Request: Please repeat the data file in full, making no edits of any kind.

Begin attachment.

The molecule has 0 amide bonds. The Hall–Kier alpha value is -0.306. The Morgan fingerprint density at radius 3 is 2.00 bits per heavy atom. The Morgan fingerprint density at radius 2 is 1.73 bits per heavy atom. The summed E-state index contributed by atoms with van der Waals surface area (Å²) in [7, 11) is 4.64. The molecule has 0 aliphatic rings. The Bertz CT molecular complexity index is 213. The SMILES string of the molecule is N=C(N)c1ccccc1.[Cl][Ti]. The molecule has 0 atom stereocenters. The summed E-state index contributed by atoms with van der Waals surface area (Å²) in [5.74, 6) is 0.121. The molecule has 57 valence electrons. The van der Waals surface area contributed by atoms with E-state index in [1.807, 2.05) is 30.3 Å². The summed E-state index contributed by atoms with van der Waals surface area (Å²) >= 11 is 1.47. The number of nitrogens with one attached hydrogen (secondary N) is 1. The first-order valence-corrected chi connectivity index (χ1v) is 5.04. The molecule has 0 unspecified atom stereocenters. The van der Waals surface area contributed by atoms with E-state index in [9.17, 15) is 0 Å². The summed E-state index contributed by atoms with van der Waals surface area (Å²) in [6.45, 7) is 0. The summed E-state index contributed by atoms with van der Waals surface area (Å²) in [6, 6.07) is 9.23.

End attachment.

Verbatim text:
The molecule has 0 amide bonds. The Hall–Kier alpha value is -0.306. The Morgan fingerprint density at radius 3 is 2.00 bits per heavy atom. The Morgan fingerprint density at radius 2 is 1.73 bits per heavy atom. The summed E-state index contributed by atoms with van der Waals surface area (Å²) in [7, 11) is 4.64. The molecule has 0 aliphatic rings. The Bertz CT molecular complexity index is 213. The SMILES string of the molecule is N=C(N)c1ccccc1.[Cl][Ti]. The molecule has 0 atom stereocenters. The summed E-state index contributed by atoms with van der Waals surface area (Å²) in [5.74, 6) is 0.121. The molecule has 57 valence electrons. The van der Waals surface area contributed by atoms with E-state index in [1.807, 2.05) is 30.3 Å². The summed E-state index contributed by atoms with van der Waals surface area (Å²) >= 11 is 1.47. The number of nitrogens with one attached hydrogen (secondary N) is 1. The first-order valence-corrected chi connectivity index (χ1v) is 5.04. The molecule has 0 unspecified atom stereocenters. The van der Waals surface area contributed by atoms with E-state index in [9.17, 15) is 0 Å². The summed E-state index contributed by atoms with van der Waals surface area (Å²) in [6.45, 7) is 0. The summed E-state index contributed by atoms with van der Waals surface area (Å²) in [6, 6.07) is 9.23.